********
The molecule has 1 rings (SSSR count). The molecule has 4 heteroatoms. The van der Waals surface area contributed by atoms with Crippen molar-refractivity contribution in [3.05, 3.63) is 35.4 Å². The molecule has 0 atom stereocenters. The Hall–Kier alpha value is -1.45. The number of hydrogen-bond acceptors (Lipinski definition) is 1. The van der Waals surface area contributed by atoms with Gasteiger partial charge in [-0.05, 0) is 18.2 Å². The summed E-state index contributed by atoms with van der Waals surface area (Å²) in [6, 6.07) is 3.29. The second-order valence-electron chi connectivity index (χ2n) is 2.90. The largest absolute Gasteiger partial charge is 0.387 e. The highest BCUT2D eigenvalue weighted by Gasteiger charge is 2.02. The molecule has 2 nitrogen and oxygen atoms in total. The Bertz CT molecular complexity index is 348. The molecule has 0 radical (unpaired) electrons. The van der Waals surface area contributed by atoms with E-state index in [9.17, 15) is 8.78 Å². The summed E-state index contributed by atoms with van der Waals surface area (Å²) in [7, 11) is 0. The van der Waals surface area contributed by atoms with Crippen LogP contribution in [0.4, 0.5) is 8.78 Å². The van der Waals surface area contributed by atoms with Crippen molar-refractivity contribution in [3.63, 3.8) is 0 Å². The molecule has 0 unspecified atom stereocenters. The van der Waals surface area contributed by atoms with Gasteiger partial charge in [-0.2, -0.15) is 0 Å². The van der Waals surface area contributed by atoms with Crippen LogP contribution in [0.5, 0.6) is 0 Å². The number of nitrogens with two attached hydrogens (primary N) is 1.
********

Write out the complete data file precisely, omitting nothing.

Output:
The molecule has 1 rings (SSSR count). The molecule has 4 heteroatoms. The van der Waals surface area contributed by atoms with Crippen molar-refractivity contribution in [3.05, 3.63) is 35.4 Å². The molecule has 0 atom stereocenters. The Hall–Kier alpha value is -1.45. The number of hydrogen-bond acceptors (Lipinski definition) is 1. The van der Waals surface area contributed by atoms with Gasteiger partial charge in [-0.05, 0) is 18.2 Å². The summed E-state index contributed by atoms with van der Waals surface area (Å²) in [6, 6.07) is 3.29. The second-order valence-electron chi connectivity index (χ2n) is 2.90. The largest absolute Gasteiger partial charge is 0.387 e. The highest BCUT2D eigenvalue weighted by Gasteiger charge is 2.02. The molecule has 2 nitrogen and oxygen atoms in total. The Bertz CT molecular complexity index is 348. The molecule has 0 radical (unpaired) electrons. The van der Waals surface area contributed by atoms with E-state index in [9.17, 15) is 8.78 Å². The summed E-state index contributed by atoms with van der Waals surface area (Å²) in [7, 11) is 0. The van der Waals surface area contributed by atoms with Crippen LogP contribution in [0.4, 0.5) is 8.78 Å². The van der Waals surface area contributed by atoms with Crippen molar-refractivity contribution in [3.63, 3.8) is 0 Å². The molecule has 0 unspecified atom stereocenters. The van der Waals surface area contributed by atoms with Gasteiger partial charge in [-0.2, -0.15) is 0 Å². The van der Waals surface area contributed by atoms with Crippen LogP contribution in [0.5, 0.6) is 0 Å². The number of nitrogens with two attached hydrogens (primary N) is 1.